In my way out of Denver, expecting another string of delays, I decided to continue writing the spooks story I began writing on the way to town. It had proven to be an amusing and effective pastime and my expected arrival at 2:35am to Santa Fe, would provide an attractive setup for its end.

My few obligations in Denver were over, and after the much-awaited farewell, I was sitting in an almost empty bus, waiting for it to get filled. My imagination raced. Where would the counterintelligence professionals place themselves within the bus to comfortably watch over the protagonist? Most probably across and behind him. What would make then invisible? I could make them a young couple, not too attractive, and in love. How would my protagonist disclose them? He could photograph them and watch their reactions...

The bus left a few minutes before 7pm, less than 10 minutes late, almost full and with an air conditioner operating strongly enough to frighten polar bears. Thus, while holding the passengers unable to protest due to our trembling mouths, the driver announced that the next meal stop would be in Albuquerque, an hour after my leaving the bus in Santa Fe. However, by now considering myself well prepared to confront Greyhound oddities, I couldn't but congratulate myself for having prepared basic survival goods for at least a couple of days. You never know with them. A bag of fruits and snacks, bottled water, a thermos of coffee and an almost empty notebook promised salvation under most vicissitudes.

While writing in my notebook the former paragraphs, I noticed such a couple in the anticipated location and amused moved to one of the seats in the back of the bus. Would they follow? Would they enter the restrooms to make inconspicuous phone calls regarding my protagonist's moves? Or maybe to check if there was a message written with some invisible ink? The thoughts warmed me up and a coffee out of my thermos completed the job.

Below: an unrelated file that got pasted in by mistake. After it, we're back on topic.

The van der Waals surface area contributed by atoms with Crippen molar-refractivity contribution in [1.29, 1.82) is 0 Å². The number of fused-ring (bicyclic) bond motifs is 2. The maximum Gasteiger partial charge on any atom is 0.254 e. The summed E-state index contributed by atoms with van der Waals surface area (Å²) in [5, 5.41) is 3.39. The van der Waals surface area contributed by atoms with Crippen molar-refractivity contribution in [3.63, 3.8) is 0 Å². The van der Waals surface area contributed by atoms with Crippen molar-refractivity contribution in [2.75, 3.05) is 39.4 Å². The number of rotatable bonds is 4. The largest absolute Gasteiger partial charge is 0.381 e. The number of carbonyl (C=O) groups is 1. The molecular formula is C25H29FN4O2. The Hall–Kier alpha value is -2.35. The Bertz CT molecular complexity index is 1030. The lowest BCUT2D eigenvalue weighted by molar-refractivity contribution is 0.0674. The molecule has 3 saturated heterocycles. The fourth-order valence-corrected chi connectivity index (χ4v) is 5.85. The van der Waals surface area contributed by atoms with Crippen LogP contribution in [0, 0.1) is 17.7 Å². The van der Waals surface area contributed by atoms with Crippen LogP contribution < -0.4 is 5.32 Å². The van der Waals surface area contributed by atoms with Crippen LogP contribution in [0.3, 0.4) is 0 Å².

At 20:15 we stopped at Colorado Springs greyhound terminal for a bit over 10 minutes and then for 20 minutes—despite the announced 10—in Pueblo almost an hour later. My couple left here, and left me without material for my story.

Suddenly, at 22:11, the bus stopped at such a speed that the driver had difficulties to control the bus. He began moving between the seats, openly sniffing the passengers' heads. He left me for a few seconds wondering about the unexpected exposure of local oddities, when he picked up a passenger who was smoking and invited him to a motivation talk outside the bus. Moments later, he called his neighbor. Both returned to their seats with a mere warning and we left.

Twenty minutes before midnight, we stopped at Raton, the northern entrance to New Mexico for a few minutes. After 02:30am, I was left alone at Santa Fe's terminal and the hot weather melted the coffee in my thermos in a matter of minutes.


Member Rating 0 out of 5 by SeenThat on August 5, 2006

The USA provides many surprises to the visitor. Before arriving for the first time, I thought that through the many Hollywood movies I have seen, I had a clear idea of how the cities look. In addition to that, articles read elsewhere, convinced me that in these times of global warming, I would find a huge wasteland among the scattered and polluting cities. Traveling in a big circle encompassing New Mexico, California and Colorado, I found a different reality. Nature thrives here - at least for now.

I saw many natural forests, wild mammals of different sizes and many signs warning of wild animals. I had a strange feeling of being in a northern version of an African safari.

Yet, the image of the place is different, and foreigners attribute an undefined sense of ugliness to the country. After almost completing the big circle of my trip, the reason for the cognitive dissonance became clear, at least in my eyes. When I wake up in Europe or in Asia, one look out of the window is enough to recognize the city I'm visiting. Amsterdam is Amsterdam, Rome is Rome and Vientiane is unforgettable. However, in the USA, vaguely, Berkeley is Albuquerque and Oakland is Phoenix. The places differ only in the way they mark their streets; in my tour, Sacramento won the insipidity contest with plain numbers and letters to name its perfect grid.

A downtown area with skyscrapers and no people living in it and many suburbs with nothing but houses describe many of the cities I've seen here. At the mornings, you need o drive a long distance to buy a piece of bread for breakfast.